Mazel Tov: Celebrities’ Bar and Bat Mitzvah Memories
Most American Jews have at least one good bar mitzvah story to tell… even celebrities. Actor Harvey Fierstein’s drama queen grandmother faked a heart attack during his ceremony (he kept on singing the Hebrew prayers); comedian Judy Gold stood 6 feet tall — towering over the 5-foot, 2-inch rabbi — at age 13, and comedian Howie Mandel had to slow down the hora so that a sketch artist (hired in lieu of a photographer) could get the right angle.
These are just a few of the personal accounts recorded in Jill Rappaport’s new book, “Mazel Tov: Celebrities’ Bar and Bat Mitzvah Memories.” It’s no secret that Jews love to be informed that their favorite Hollywood stars are members of the tribe, and Rappaport, an entertainment correspondent for the NBC morning show “Today,” takes that guilty pleasure to a whole new level.
“Mazel Tov” features interviews with well-known Hollywood personalities (such as Kirk Douglas and Larry King), prominent businessmen (for example, Ronald Perelman and Jeff Zucker) and political figures (such as Joseph Lieberman and Ed Koch). The celebrities openly discuss their families and childhoods, as well as their connection to Judaism. They offer vivid accounts of how they were affected by their bar and bat mitzvahs, and recall minute details of the day (actor Jeremy Piven, a fan of the iconic ’70s film “Saturday Night Fever,” wore a three-piece pinstripe suit and a wide white collar, and designer Michael Kors’s color scheme involved an abundance of chocolate brown and mustard). Though a fair share of those interviewed say that today they are agnostic, most look back fondly on the day they were called to the bimah.
The personal anecdotes are amusing and sweet, but patches of weak writing and some oddly phrased questions that occur throughout the book are disappointing and distracting. The strongest feature of “Mazel Tov” could be the family photos and snapshots that accompany each chapter, proving that even celebrities are not immune to awkward stages.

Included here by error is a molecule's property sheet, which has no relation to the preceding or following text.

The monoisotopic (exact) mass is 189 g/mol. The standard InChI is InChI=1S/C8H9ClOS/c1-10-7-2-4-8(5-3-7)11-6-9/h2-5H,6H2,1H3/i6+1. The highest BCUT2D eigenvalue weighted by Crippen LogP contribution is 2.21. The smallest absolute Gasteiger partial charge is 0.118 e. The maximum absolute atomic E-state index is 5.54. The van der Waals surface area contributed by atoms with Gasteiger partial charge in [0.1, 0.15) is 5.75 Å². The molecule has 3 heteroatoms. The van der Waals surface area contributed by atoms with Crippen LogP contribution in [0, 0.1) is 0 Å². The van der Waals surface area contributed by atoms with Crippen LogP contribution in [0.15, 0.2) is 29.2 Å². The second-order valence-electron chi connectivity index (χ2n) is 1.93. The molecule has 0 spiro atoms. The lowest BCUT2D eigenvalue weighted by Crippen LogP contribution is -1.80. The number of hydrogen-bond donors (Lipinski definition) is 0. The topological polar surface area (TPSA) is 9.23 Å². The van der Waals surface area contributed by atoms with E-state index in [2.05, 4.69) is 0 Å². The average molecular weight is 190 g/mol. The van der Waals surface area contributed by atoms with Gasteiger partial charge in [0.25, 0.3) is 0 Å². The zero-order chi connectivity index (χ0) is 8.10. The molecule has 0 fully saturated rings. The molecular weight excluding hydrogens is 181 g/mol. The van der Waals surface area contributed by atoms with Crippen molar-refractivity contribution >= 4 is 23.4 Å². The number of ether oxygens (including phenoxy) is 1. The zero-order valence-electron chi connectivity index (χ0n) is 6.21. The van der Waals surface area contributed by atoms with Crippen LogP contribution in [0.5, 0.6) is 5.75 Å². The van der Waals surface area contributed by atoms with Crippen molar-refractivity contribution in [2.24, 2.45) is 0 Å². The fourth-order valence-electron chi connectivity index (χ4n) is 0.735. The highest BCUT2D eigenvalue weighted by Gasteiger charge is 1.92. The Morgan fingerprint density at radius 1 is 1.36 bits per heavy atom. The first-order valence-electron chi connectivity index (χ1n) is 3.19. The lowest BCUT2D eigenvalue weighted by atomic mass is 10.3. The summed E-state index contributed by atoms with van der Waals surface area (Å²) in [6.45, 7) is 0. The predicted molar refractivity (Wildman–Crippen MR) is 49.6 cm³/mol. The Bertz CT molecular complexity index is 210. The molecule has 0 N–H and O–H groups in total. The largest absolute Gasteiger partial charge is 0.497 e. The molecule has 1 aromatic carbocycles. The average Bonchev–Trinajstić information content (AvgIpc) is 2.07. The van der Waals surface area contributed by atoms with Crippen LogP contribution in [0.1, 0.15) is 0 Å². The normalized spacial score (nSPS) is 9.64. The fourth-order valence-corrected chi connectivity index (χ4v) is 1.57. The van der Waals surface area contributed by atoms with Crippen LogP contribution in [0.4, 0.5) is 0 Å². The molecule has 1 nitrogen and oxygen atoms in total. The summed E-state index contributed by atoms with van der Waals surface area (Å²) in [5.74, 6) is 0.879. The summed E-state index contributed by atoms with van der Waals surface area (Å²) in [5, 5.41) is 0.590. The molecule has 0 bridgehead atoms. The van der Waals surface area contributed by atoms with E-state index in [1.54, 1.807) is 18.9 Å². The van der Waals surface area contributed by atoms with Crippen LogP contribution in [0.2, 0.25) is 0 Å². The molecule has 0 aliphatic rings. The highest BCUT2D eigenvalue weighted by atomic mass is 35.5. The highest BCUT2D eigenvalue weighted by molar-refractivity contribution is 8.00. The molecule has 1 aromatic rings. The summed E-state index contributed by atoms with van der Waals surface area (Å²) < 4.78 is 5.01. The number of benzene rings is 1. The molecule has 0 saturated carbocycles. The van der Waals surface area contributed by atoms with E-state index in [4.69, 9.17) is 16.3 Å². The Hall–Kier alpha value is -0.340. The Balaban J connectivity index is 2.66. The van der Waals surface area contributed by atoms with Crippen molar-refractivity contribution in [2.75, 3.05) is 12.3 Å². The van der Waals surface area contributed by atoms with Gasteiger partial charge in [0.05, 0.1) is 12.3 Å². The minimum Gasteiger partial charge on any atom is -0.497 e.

Of course, there are inspirational stories, too, particularly among the actors. Marlee Matlin overcame her deafness to learn Hebrew and to read from the Torah; Henry Winkler had to contend with severe dyslexia to learn his portion, and Kirk Douglas had his second bar mitzvah at age 83, “to honor [his] mother.”
Many interviewees pinpointed the recitation of their synagogue speeches as an important turning point in their lives. Realizing that getting up in front of a crowded room was enjoyable rather than anxiety provoking, a career in the spotlight seemed an obvious choice. Lieberman even recalls how, at his candle-lighting ceremony, a cousin predicted his occupation, introducing him as a future senator of the United States.
While many of those included in the book are now rich and famous, almost all reminisce about the days when bar and bat mitzvahs were less extravagant. Even billionaire businessman Perelman eschews today’s sky’s-the-limit type of celebration, saying: “I think it’s terrible. My daughter Samantha’s party was a nice party, a fun party, but a simple party…. In other words, nothing elaborate about it.”
The best example of the bar mitzvah tradition spiralling out of control comes in a chapter titled “The Bark Mitzvah Lady.” In 1997, Ruth Bell threw a double “bark mitzvah” for her 2-year-old dogs (just about 13 in human years!) that rivaled any of the human variety. Bell admits to spending somewhere around $10,000 on the fully catered event, which included matchbox favors, T-shirts, Iams centerpieces and a candle-lighting ceremony. Although she is not a celebrity, her entry is certainly a humorous (if utterly perplexing) addition to the book. As they say, only in America!
Lucy Cohen Blatter is a Manhattan-based freelance writer whose bat mitzvah was a simple affair.